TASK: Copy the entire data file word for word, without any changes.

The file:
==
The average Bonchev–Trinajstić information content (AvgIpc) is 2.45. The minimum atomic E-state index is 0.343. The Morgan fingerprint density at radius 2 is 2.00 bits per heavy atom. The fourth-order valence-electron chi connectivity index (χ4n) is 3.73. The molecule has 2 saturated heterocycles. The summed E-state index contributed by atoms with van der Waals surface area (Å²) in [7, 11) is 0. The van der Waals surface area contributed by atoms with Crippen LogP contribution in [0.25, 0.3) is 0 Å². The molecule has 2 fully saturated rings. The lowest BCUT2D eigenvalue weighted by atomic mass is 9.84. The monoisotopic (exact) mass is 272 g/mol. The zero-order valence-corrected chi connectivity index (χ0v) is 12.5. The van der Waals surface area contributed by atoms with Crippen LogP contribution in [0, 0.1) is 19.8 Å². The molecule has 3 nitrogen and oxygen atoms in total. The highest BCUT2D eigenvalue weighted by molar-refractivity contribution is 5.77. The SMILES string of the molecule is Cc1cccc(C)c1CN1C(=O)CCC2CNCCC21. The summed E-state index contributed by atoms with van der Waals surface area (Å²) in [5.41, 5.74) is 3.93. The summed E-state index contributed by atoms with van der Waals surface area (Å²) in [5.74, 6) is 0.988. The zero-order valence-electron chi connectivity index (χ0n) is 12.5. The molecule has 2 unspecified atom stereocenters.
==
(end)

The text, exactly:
The average Bonchev–Trinajstić information content (AvgIpc) is 2.45. The minimum atomic E-state index is 0.343. The Morgan fingerprint density at radius 2 is 2.00 bits per heavy atom. The fourth-order valence-electron chi connectivity index (χ4n) is 3.73. The molecule has 2 saturated heterocycles. The summed E-state index contributed by atoms with van der Waals surface area (Å²) in [7, 11) is 0. The van der Waals surface area contributed by atoms with Crippen LogP contribution in [0.25, 0.3) is 0 Å². The molecule has 2 fully saturated rings. The lowest BCUT2D eigenvalue weighted by atomic mass is 9.84. The monoisotopic (exact) mass is 272 g/mol. The zero-order valence-corrected chi connectivity index (χ0v) is 12.5. The van der Waals surface area contributed by atoms with Crippen LogP contribution in [0, 0.1) is 19.8 Å². The molecule has 3 nitrogen and oxygen atoms in total. The highest BCUT2D eigenvalue weighted by molar-refractivity contribution is 5.77. The SMILES string of the molecule is Cc1cccc(C)c1CN1C(=O)CCC2CNCCC21. The summed E-state index contributed by atoms with van der Waals surface area (Å²) in [5.41, 5.74) is 3.93. The summed E-state index contributed by atoms with van der Waals surface area (Å²) in [5.74, 6) is 0.988. The zero-order valence-electron chi connectivity index (χ0n) is 12.5. The molecule has 2 unspecified atom stereocenters.